November 27, 2005
A "nation at war"?
The Bush Administration says we are a nation at war. And of course men and women are fighting and dying in our name in a faraway country. But "a nation at war"?
"For those who are fighting, and for their families, of course, there is a war," says poet Fred Marchant. "But all the rest of us go on about our business as if nothing has changed."
He's right: for most of us, even as the war creeps closer to our consciousness, it still seems distant as we drive to work, take out trash, do holiday shopping. We're not like the World War II homefront Americans who collected scrap metal and planted "victory gardens." Nor are we consumed with thinking and talking and arguing about the war as we were with Vietnam.
Marchant, who is a professor of English and director of the creative writing program at Suffolk University and is the author of Tipping Point; Full Moon Boat; and House on Water, House in Air, has spent much of his life thinking about war. In another time, another war, Marchant was a Marine. It was 1968 and, although he was not a supporter of the war in Vietnam, he was interested in writing about it. So, as he explains, "I gave myself an artistic exemption" and enlisted. Two years later, after we all learned about the massacre at My Lai, he knew he could not stay and he became possibly the first officer to be honorably discharged from the Marine Corps as a conscientious objector.
Now he and I meet over coffee and discuss our bewilderment at how detached Americans seem to be from events in Iraq. (Later, as I page through his books, lines from his poems weave themselves into my notes from our conversation: "The eyes of the many no longer here./ And the living eyes of friends who are.") While no one would want to return to the Vietnam-era days of rioting in the streets, the silence we both notice is eerie, what he describes as " a sense of hollowness, of emptiness."
And so every Wednesday at noon Marchant joins what he describes as "a handful" of Suffolk students, faculty, and staff members for a peace walk. They walk in silence around the university ‘s Beacon Hill. campus, carrying a banner that reads, "Suffolk University Peace Walk," stopping at several buildings to recite names of the fallen. (Another Marchant line:"War...disfigures everyone.")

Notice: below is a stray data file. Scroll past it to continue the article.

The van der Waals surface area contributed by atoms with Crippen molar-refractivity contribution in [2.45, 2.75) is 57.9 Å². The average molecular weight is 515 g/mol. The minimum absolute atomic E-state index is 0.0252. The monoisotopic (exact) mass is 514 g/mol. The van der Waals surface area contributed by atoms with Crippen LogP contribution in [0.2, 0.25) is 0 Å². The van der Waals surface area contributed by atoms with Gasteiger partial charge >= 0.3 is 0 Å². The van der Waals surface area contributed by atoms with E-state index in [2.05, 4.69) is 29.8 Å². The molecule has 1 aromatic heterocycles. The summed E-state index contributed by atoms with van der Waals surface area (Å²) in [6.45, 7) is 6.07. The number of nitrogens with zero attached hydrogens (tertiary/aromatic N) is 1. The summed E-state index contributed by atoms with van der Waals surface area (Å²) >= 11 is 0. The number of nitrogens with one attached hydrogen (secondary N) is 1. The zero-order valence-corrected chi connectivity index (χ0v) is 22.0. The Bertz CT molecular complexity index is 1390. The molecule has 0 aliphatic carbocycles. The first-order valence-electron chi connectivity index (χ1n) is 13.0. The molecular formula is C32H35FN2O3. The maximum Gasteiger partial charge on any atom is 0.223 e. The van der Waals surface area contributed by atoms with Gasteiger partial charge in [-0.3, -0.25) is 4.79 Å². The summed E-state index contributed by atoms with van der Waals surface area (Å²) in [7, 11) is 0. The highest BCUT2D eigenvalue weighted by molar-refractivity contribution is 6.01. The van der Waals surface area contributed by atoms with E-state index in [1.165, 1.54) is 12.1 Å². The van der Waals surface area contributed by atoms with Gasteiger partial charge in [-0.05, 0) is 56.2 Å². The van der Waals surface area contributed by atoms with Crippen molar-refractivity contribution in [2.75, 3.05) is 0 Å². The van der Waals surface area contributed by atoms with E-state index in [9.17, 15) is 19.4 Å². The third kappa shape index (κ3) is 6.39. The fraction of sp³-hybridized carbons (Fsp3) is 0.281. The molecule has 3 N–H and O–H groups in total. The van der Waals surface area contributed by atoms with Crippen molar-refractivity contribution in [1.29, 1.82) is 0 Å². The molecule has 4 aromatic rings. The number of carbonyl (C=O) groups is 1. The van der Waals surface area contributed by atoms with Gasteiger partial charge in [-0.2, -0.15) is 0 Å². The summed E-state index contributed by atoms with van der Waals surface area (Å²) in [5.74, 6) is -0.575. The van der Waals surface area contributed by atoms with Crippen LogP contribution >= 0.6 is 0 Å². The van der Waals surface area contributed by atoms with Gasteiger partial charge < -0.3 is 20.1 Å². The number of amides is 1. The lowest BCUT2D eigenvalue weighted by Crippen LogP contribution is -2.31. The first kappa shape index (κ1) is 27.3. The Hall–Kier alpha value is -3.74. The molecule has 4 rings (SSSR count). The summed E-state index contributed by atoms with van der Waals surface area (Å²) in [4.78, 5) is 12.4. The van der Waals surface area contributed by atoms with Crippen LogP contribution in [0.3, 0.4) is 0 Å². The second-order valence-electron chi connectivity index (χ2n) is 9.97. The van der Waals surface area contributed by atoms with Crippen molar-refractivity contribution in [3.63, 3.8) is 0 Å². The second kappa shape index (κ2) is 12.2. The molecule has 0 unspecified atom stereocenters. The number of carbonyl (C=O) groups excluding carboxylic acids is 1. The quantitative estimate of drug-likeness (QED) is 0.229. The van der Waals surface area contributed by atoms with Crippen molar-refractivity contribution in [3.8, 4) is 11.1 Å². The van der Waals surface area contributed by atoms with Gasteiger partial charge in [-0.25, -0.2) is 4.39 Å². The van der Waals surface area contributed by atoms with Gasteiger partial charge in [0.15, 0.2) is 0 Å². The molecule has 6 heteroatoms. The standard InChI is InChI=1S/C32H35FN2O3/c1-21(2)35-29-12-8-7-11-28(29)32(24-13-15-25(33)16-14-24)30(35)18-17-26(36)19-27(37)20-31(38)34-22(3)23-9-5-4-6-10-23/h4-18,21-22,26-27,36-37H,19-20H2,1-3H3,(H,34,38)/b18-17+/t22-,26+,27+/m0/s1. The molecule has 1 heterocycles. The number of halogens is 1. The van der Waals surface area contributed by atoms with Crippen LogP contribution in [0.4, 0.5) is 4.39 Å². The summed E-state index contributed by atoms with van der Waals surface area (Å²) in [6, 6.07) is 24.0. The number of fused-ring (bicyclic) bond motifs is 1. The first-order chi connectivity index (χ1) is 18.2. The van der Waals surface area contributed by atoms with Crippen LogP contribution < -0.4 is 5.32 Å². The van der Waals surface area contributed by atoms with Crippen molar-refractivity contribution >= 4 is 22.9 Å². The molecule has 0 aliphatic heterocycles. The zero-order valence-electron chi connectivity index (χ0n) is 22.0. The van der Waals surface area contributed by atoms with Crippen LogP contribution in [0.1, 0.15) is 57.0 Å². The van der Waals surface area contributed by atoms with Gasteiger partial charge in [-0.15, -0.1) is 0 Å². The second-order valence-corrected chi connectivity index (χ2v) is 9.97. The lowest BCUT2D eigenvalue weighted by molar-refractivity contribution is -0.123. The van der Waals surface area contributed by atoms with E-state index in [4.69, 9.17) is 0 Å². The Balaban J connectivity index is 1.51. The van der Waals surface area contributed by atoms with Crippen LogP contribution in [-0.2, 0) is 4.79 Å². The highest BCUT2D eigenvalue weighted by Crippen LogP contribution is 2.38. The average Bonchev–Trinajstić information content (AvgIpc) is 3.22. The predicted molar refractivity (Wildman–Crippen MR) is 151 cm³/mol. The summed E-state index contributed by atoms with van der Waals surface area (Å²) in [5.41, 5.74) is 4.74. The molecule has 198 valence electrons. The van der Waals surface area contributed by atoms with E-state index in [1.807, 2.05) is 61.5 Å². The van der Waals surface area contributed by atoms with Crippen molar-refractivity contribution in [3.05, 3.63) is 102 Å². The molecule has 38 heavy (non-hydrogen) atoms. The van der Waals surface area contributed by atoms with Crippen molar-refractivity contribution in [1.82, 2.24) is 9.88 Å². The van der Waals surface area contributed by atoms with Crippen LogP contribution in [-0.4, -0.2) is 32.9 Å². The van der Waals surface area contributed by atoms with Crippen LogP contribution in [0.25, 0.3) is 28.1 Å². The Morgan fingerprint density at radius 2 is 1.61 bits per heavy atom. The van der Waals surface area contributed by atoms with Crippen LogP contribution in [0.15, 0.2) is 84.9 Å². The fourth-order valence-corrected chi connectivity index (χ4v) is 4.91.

"Aside from the memorial aspect," says Marchant, "it feels like a terrifically valuable thing to do, to walk through the city with our banner and integrate this into the life of the city at noontime. Invariably a stranger will pause and stand with us awhile. People smile, they say. ‘thank you,' they beep their horns and wave. One woman told us her son had been sent to Iraq that day. ("The cicadas sound like a cry for help, a plea for life,/a life I have just begun to love,/only more so.")
"It's not a big demonstration. It's not threatening to anyone. It's just a little reminder." ("The history that could not be changed,/ and locusts crying out everywhere.")
Marchant and I talk about those "support our troops" stickers slapped on gas guzzlers on every road and how simplistic slogans stop people from thinking and from talking meaningfully about the war. ("The commanding general said,/ 'Every man has a tipping point,/ a place where his principles give way.'")
We talk with anger, but, much more with sadness. ("A poetry of the day/after the peace has begun, when furies/ have been talked back into the earth.")
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